In the mid 19th century a new Christmas gift-bringer emerged in Germany. Originally a character called Herr Winter appearing in a satirical magazine in 1842, he was a bearded old man in a hooded coat carrying a Christmas tree. The princely families of Germany adopted him as a non-religious alternative to the Christkind. They called him the Weihnachtsmann (Holy Night Man). German migrants took him to America, while the German-born British royal family introduced him into the UK where he merged with Father Christmas. If you ever see a 19th century Christmas card with a Father Christmas-like figure carrying a Christmas tree, that’s actually Weihnachtsmann, even if he labelled differently.

In America the secular Weihnachtsmann adopted the Christkind’s new American name, Kris Kringle, thus changing the gift-bringer’s gender back to male. In 1821 an anonymous illustrated poem about “Santeclaus” gave the Dutch colonial Sinterklaas (St. Nicholas) a look similar to Weihnachtsmann-Kris Kringle. It was the famous illustrations of German immigrant Thomas Nast which modified the costume into a more recognisable one we associate with Santa Claus today. In this way Kris Kringle and Santa Claus merged into one. The current image of Santa was finally consolidated by another German immigrant, J. C. Leyendecker. He can be credited with ensuring that Santa Claus is depicted as the jolly fat man with a big white beard and red coat that later artists such as Norman Rockwell and the Coca Cola company copied, effectively finishing the popular practice of depicting Santa coats of other colours.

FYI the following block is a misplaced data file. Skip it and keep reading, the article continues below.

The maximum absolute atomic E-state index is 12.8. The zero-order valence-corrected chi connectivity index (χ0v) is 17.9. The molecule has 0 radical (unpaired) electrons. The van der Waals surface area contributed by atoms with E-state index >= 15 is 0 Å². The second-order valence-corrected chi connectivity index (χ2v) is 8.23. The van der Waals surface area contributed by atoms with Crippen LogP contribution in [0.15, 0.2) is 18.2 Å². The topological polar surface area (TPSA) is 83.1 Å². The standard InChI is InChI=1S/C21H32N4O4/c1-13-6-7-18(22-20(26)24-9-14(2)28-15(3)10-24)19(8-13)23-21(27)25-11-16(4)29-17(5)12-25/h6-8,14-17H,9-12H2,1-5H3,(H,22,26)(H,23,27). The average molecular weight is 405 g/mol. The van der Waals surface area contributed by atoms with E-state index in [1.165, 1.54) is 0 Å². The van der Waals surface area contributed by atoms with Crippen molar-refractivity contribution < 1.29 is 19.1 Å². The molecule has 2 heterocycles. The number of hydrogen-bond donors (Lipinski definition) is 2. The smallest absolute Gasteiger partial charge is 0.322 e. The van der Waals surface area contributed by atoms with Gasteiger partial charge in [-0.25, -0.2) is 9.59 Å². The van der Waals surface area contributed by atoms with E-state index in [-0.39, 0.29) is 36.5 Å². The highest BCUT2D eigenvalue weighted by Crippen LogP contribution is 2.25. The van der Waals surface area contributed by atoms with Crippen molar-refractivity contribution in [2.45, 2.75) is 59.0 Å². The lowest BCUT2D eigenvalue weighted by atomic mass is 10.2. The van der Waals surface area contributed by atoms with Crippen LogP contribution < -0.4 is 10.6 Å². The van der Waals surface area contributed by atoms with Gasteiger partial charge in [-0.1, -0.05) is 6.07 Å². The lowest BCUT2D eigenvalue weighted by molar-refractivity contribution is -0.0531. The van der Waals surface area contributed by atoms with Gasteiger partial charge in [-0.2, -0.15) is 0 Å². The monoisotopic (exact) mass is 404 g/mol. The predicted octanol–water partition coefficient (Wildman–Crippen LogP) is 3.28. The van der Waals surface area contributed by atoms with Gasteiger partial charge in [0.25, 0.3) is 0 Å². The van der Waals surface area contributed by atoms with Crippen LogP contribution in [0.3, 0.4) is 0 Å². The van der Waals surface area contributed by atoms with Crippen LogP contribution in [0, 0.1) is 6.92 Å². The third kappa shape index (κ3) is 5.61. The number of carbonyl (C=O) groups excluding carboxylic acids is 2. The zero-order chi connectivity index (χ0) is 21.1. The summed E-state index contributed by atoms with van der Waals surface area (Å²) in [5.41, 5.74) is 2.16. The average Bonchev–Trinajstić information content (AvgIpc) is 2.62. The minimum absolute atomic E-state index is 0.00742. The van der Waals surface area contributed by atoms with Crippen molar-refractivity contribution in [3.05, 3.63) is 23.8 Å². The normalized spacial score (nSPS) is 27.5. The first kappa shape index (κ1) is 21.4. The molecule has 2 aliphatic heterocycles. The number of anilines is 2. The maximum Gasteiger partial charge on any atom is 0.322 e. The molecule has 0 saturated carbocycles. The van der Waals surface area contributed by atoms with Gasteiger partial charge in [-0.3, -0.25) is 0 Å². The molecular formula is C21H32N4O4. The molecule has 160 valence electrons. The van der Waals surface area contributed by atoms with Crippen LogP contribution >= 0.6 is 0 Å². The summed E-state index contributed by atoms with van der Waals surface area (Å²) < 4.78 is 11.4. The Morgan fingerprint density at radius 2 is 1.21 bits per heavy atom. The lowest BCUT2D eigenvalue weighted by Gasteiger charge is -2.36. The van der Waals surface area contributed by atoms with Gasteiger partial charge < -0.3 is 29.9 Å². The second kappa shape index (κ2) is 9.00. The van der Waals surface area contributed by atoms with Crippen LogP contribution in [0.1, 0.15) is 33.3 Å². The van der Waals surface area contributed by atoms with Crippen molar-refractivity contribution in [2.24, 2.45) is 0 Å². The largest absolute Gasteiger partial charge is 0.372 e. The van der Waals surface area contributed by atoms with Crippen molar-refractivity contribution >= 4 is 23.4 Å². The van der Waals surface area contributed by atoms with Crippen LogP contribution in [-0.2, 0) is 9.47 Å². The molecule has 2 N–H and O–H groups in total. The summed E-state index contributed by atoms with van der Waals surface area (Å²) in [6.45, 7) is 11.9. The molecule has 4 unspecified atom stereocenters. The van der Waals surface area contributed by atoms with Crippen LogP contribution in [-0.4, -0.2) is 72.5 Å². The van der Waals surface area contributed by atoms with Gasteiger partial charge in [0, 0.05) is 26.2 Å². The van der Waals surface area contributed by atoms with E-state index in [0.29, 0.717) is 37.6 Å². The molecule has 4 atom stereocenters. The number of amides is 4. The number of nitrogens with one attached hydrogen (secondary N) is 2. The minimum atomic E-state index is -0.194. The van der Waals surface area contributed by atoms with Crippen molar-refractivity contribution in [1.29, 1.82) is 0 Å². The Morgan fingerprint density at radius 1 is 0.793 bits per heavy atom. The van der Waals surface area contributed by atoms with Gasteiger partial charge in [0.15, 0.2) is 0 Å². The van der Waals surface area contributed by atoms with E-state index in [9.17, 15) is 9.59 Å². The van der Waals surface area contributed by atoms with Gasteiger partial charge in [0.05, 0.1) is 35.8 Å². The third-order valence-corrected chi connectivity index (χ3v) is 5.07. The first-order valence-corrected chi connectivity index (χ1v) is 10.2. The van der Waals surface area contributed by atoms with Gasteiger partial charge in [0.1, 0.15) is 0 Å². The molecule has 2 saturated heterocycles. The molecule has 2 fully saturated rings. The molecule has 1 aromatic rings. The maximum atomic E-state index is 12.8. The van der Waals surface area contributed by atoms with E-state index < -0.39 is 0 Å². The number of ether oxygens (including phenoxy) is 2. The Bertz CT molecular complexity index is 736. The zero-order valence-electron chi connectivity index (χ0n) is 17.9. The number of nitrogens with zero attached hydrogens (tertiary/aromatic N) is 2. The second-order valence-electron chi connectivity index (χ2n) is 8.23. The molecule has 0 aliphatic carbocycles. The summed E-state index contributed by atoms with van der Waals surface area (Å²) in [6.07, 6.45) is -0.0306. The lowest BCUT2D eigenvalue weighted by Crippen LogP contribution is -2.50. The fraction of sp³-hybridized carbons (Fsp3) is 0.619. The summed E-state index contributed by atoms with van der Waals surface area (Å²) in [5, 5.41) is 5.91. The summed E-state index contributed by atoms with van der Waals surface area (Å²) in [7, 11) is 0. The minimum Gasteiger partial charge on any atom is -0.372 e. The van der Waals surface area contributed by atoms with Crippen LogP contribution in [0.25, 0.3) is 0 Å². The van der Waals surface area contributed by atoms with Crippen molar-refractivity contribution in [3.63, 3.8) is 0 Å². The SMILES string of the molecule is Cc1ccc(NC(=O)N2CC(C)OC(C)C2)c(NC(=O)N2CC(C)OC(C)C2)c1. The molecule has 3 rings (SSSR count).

And there we have it. The Protestant Reformation turned the Christ Child into a Christmas gift-bringer. By merging with representations of angels the Christkind became female and travelled across the Atlantic to meet a fellow immigrant, Weihnachtsmann, to change gender back into Kris Kringle, and finally into Santa Claus. In effect, the Christkind, having been responsible for replacing St. Nicholas (whose name became Santa Claus), eventually merged back into him.

Next Sunday we’ll see how the female Christkind moved north, merged with a Mediterranean saint, and became a male bride.

Monday 1 November 2021

November Birthdays

I will return on 28th November when I will begin the first of my regular pre-Christmas Advent series. This year I'l start by looking at some traditional gender-bending characters you might see at Christmas, then at some members of the lgbt community who have "made the Christmas gay".